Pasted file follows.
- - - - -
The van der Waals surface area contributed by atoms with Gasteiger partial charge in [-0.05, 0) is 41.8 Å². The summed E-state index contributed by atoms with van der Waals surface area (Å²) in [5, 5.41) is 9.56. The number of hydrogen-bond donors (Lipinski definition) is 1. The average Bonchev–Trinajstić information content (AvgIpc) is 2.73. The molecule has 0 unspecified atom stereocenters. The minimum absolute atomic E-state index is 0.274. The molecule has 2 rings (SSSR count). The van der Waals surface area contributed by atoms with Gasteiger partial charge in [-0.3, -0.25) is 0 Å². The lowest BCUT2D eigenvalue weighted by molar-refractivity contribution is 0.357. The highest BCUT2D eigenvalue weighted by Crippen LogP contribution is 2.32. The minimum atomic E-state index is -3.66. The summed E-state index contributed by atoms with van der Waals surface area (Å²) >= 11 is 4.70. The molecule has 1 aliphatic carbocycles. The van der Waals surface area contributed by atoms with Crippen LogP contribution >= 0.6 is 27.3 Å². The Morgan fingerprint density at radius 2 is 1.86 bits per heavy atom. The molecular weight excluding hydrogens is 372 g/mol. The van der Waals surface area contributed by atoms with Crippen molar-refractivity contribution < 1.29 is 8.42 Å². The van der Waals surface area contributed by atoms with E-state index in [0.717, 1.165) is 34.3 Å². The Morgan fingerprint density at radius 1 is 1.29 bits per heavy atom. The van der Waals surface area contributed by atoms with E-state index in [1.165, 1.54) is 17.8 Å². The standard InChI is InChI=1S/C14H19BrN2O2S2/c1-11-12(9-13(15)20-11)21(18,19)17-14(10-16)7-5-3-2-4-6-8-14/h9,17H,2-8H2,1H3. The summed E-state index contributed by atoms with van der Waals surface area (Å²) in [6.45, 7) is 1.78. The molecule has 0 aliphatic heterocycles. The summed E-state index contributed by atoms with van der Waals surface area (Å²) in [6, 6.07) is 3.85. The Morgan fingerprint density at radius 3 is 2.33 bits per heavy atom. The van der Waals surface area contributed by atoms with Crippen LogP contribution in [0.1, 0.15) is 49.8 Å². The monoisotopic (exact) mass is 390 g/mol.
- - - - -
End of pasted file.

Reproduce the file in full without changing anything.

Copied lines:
The van der Waals surface area contributed by atoms with Gasteiger partial charge in [-0.05, 0) is 41.8 Å². The summed E-state index contributed by atoms with van der Waals surface area (Å²) in [5, 5.41) is 9.56. The number of hydrogen-bond donors (Lipinski definition) is 1. The average Bonchev–Trinajstić information content (AvgIpc) is 2.73. The molecule has 0 unspecified atom stereocenters. The minimum absolute atomic E-state index is 0.274. The molecule has 2 rings (SSSR count). The van der Waals surface area contributed by atoms with Gasteiger partial charge in [-0.3, -0.25) is 0 Å². The lowest BCUT2D eigenvalue weighted by molar-refractivity contribution is 0.357. The highest BCUT2D eigenvalue weighted by Crippen LogP contribution is 2.32. The minimum atomic E-state index is -3.66. The summed E-state index contributed by atoms with van der Waals surface area (Å²) >= 11 is 4.70. The molecule has 1 aliphatic carbocycles. The van der Waals surface area contributed by atoms with Crippen LogP contribution >= 0.6 is 27.3 Å². The Morgan fingerprint density at radius 2 is 1.86 bits per heavy atom. The molecular weight excluding hydrogens is 372 g/mol. The van der Waals surface area contributed by atoms with Crippen molar-refractivity contribution < 1.29 is 8.42 Å². The van der Waals surface area contributed by atoms with E-state index in [0.717, 1.165) is 34.3 Å². The Morgan fingerprint density at radius 1 is 1.29 bits per heavy atom. The van der Waals surface area contributed by atoms with E-state index in [1.165, 1.54) is 17.8 Å². The standard InChI is InChI=1S/C14H19BrN2O2S2/c1-11-12(9-13(15)20-11)21(18,19)17-14(10-16)7-5-3-2-4-6-8-14/h9,17H,2-8H2,1H3. The summed E-state index contributed by atoms with van der Waals surface area (Å²) in [6.45, 7) is 1.78. The molecule has 0 aliphatic heterocycles. The summed E-state index contributed by atoms with van der Waals surface area (Å²) in [6, 6.07) is 3.85. The Morgan fingerprint density at radius 3 is 2.33 bits per heavy atom. The van der Waals surface area contributed by atoms with Crippen LogP contribution in [0.1, 0.15) is 49.8 Å². The monoisotopic (exact) mass is 390 g/mol.